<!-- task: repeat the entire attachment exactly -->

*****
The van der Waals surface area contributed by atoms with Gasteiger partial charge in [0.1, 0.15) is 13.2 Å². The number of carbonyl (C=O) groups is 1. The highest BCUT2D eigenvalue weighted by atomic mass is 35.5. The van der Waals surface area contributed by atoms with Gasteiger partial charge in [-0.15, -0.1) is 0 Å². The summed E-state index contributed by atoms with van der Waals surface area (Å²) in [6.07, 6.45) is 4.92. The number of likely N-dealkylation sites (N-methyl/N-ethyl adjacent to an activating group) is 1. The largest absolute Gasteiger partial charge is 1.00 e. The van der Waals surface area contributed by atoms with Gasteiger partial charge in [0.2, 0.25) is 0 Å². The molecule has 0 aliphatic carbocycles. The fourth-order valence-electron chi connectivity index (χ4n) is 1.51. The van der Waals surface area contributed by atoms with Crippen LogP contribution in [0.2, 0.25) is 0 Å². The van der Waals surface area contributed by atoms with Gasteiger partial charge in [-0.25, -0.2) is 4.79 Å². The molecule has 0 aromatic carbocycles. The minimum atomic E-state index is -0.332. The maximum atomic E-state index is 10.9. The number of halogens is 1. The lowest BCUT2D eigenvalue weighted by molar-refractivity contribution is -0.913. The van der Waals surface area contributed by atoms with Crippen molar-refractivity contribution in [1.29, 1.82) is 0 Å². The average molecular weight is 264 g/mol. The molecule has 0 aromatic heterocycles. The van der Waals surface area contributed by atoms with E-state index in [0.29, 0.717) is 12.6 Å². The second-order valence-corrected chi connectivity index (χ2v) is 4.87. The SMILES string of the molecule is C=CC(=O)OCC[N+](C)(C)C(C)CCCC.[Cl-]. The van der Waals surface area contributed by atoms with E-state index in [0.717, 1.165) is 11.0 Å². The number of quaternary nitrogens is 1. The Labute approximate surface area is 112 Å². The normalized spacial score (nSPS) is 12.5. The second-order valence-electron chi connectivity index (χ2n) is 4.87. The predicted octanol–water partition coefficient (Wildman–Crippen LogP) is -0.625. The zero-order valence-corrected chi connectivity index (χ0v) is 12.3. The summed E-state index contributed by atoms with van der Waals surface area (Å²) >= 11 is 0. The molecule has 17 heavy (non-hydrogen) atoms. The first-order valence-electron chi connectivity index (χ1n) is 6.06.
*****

The van der Waals surface area contributed by atoms with Gasteiger partial charge in [0.1, 0.15) is 13.2 Å². The number of carbonyl (C=O) groups is 1. The highest BCUT2D eigenvalue weighted by atomic mass is 35.5. The van der Waals surface area contributed by atoms with Gasteiger partial charge in [-0.15, -0.1) is 0 Å². The summed E-state index contributed by atoms with van der Waals surface area (Å²) in [6.07, 6.45) is 4.92. The number of likely N-dealkylation sites (N-methyl/N-ethyl adjacent to an activating group) is 1. The largest absolute Gasteiger partial charge is 1.00 e. The van der Waals surface area contributed by atoms with Gasteiger partial charge in [0.2, 0.25) is 0 Å². The molecule has 0 aliphatic carbocycles. The fourth-order valence-electron chi connectivity index (χ4n) is 1.51. The van der Waals surface area contributed by atoms with Crippen LogP contribution in [0.2, 0.25) is 0 Å². The van der Waals surface area contributed by atoms with Gasteiger partial charge in [-0.25, -0.2) is 4.79 Å². The molecule has 0 aromatic carbocycles. The minimum atomic E-state index is -0.332. The maximum atomic E-state index is 10.9. The number of halogens is 1. The lowest BCUT2D eigenvalue weighted by molar-refractivity contribution is -0.913. The van der Waals surface area contributed by atoms with Crippen molar-refractivity contribution in [1.29, 1.82) is 0 Å². The average molecular weight is 264 g/mol. The molecule has 0 aromatic heterocycles. The van der Waals surface area contributed by atoms with E-state index in [0.29, 0.717) is 12.6 Å². The second-order valence-corrected chi connectivity index (χ2v) is 4.87. The SMILES string of the molecule is C=CC(=O)OCC[N+](C)(C)C(C)CCCC.[Cl-]. The van der Waals surface area contributed by atoms with E-state index in [0.717, 1.165) is 11.0 Å². The number of quaternary nitrogens is 1. The Labute approximate surface area is 112 Å². The normalized spacial score (nSPS) is 12.5. The second-order valence-electron chi connectivity index (χ2n) is 4.87. The predicted octanol–water partition coefficient (Wildman–Crippen LogP) is -0.625. The zero-order valence-corrected chi connectivity index (χ0v) is 12.3. The summed E-state index contributed by atoms with van der Waals surface area (Å²) >= 11 is 0. The molecule has 17 heavy (non-hydrogen) atoms. The first-order valence-electron chi connectivity index (χ1n) is 6.06.